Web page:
Clarence Thomas is an asshat

Justice Thomas said the court should look to the practices at the time the Bill of Rights was adopted. Given that capital punishment could be imposed on people as young as 7 in the 18th century, he said, Mr. Graham’s punishment would almost certainly have been deemed acceptable back then.

via Court Bars Life Terms for Youths Who Haven’t Killed — NYTimes.com.

Justice Thomas should recall that the practices at the time the Bill of Rights was adopted condoned the practice of slavery.

Conservatives destroying marriage

Ed Gillespie, former counselor to President George W. Bush, whose wife Cathy has been friends with the Roves for 20 years, said: “It’s always sad to see a marriage end. These are two very good people, who came to a not‐easy decision. But they care a lot about each other, and they love their son. And they’ll work through it.”

No, working through it usually refers to what you do in order to stay married.

via Karl Rove granted divorce in Texas — — POLITICO.com.

Just what the hell is he supposed to do? (a rant)

Okay, I do get why people are saying that giving Barack Obama the Nobel Peace Prize seems premature, when he’s been in office a bare nine months. On the other hand, the committee seemed quite clear that the award is meant as encouragement for his positions as much as for anything he’s accomplished. It’s a great honor, not only for Obama, but for the American people. He did not seek it. And I believe he has made some significant accomplishments already. And so I have very little patience for all the cavilling.

But for the people (on the right and on the left) who think he should “accomplish” something before he gets the prize: Just what is it you think he should accomplish? World peace? Is that what it takes before people stop bitching about whoever wins the Peace Prize?

I agree that Obama could get us out of Afghanistan and Iraq. And yes, I think he should, and yes, that’s a big part of why I voted for him. On the other hand, George W. Bush and company put us into a big, fucking mess. A BIG FUCKING MESS THAT WILL BE A BIG FUCKING MESS TO GET OUT OF. It seems likely there is no good outcome for either Iraq or Afghanistan. So I have some sympathy for Obama. But yes, I agree, Obama could put on his big boy pants, order us out of those wars, and take the inevitable shit that would come.

But Israel and Palestine? Islamist militants in a score of countries? The Iranian republic edging into a dictatorship? North Korean nukes? Give me a break. One person, even the president of the United States, cannot fix those problems. The Nobel Peace Prize committee has handed out awards for people who have “accomplished” something in the Middle East like candy, and Israel still illegally occupies the West Bank and Gaza, and Palestinian militants still illegally attack and terrorize Israel. They are going to have to find their own way out of the mess they’re in (and everyone else who is in a mess will, too). As for the unconscionable military aid the U.S. government gives to Israel, stopping that will require some backbone in the U.S. Congress, not the Executive Branch.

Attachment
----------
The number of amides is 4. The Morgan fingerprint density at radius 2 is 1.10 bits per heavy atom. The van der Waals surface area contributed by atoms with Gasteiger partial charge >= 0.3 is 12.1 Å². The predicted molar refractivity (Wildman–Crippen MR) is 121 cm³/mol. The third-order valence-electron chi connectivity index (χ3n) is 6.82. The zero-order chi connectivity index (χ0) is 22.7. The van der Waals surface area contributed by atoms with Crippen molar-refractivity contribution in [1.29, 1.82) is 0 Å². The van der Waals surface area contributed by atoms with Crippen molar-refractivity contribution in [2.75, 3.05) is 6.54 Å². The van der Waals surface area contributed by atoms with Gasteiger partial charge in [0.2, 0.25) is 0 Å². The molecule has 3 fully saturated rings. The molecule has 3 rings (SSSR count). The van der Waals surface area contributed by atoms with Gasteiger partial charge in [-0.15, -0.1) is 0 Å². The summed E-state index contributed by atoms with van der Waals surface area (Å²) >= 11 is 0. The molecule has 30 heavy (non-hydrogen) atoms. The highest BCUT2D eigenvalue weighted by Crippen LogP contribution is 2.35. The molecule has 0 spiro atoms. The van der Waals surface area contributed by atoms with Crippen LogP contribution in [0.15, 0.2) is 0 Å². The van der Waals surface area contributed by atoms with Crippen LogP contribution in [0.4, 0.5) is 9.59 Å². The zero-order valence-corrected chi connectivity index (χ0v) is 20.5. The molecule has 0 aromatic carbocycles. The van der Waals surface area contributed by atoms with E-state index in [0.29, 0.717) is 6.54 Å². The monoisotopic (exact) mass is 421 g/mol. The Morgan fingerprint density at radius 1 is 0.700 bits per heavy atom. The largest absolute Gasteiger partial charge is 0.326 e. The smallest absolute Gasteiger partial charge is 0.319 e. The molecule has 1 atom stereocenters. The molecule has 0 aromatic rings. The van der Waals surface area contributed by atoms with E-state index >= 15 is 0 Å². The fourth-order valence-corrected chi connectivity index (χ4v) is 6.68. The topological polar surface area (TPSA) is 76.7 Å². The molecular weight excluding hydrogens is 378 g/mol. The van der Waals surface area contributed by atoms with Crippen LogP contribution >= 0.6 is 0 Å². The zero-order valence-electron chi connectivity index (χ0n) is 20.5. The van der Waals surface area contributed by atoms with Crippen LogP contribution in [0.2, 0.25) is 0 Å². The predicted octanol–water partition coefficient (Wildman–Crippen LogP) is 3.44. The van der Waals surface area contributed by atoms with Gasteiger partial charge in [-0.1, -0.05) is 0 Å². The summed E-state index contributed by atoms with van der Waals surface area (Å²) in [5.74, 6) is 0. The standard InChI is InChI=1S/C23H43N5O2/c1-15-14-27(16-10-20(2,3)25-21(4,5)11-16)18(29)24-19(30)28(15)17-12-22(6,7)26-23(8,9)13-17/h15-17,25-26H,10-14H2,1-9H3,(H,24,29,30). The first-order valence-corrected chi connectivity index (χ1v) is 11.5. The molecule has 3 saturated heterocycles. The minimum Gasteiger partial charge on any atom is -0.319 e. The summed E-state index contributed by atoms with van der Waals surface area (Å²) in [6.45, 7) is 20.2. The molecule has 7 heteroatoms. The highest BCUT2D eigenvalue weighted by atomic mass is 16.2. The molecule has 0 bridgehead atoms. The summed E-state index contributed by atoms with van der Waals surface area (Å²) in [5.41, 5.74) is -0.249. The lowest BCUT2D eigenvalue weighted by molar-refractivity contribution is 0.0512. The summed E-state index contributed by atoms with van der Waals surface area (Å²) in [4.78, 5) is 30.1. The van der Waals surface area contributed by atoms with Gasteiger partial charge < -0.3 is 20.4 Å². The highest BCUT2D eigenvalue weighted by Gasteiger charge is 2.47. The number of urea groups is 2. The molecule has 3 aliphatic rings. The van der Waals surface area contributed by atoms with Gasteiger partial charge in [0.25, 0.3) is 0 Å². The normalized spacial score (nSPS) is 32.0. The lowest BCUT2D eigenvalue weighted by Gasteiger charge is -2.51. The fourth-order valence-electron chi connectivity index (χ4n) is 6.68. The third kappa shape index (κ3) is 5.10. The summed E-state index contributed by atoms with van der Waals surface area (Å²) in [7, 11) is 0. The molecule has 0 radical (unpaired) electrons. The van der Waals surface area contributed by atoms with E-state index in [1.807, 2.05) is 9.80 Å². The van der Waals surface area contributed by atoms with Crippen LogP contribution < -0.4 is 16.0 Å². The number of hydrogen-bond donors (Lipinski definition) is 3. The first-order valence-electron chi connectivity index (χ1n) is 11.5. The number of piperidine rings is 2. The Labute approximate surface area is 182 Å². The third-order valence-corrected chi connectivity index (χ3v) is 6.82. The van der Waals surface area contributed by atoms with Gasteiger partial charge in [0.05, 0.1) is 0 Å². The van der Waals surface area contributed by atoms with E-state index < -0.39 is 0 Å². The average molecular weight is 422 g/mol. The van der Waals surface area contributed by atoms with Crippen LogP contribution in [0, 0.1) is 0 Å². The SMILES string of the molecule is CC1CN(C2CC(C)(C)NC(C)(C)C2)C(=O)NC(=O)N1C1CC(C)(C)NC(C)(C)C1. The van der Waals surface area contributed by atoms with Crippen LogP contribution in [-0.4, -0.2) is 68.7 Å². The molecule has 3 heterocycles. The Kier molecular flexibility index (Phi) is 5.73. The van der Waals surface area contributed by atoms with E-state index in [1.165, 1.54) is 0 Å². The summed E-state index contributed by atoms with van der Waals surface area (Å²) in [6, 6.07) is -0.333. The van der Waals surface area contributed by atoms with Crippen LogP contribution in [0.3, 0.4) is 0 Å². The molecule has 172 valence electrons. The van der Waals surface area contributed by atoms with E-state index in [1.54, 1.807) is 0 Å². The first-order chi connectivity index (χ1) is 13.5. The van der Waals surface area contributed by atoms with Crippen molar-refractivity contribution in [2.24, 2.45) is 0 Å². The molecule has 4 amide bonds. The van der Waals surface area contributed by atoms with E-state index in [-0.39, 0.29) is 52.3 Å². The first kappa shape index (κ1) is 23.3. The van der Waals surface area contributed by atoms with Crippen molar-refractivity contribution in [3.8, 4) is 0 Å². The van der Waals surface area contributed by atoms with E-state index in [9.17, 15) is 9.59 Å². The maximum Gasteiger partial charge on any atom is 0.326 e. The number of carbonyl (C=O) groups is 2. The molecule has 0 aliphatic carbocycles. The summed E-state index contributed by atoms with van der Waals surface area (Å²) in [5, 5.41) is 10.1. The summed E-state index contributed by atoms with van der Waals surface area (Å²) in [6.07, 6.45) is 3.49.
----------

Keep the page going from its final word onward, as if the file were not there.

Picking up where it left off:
What do I think he’s accomplished? I think he was elected president. And if you don’t think that is an accomplishment on behalf of peace, I think you underestimate the depth of racial animosity that has characterized U.S. history, or are tone deaf to the hope and potential for reconciliation that Obama’s election represent.

And I think the effects of his words are accomplishments. Many comments are of the nature that he is, so far, all talk and no action. But see above: There are many problems in this world which no president of the United States can solve. But there are problems that the person holding that office can speak to, and if people listen, if their minds and hearts are changed or encouraged, then they might act. And really, talking is in fact how politicians act. The budget? Passed by Congress. Laws? Enacted by Congress. How? They talk to each other and try to convince one another. (Or lobbyists talk to them and try to give them convincing cover stories for getting in bed with big money concerns.) How does a president influence the budget and laws? Talking. (Excepting, of course, the use of the veto.)

Lasting goodwill among nations? Talking! Fairness in trade and international affairs requires acting in certain ways, but really, these actions need to be taken in concert, and need to reflect the desires and needs of all the parties. How do you do that? Talking! So don’t give me this “all talk and no action” crap. Talking is an act.

Here endeth the rant. And my non‐ranting olive branch to the nay‐sayers? Yes, I agree with many who say Obama was given the Nobel Peace Prize because he isn’t George W. Bush. And you know what I say to that? Amen! Hallelujah! I just wish that war criminal and his war criminal cronies were in prison for the rest of their natural lives. (Oops! The ranting wasn’t all out of my system!)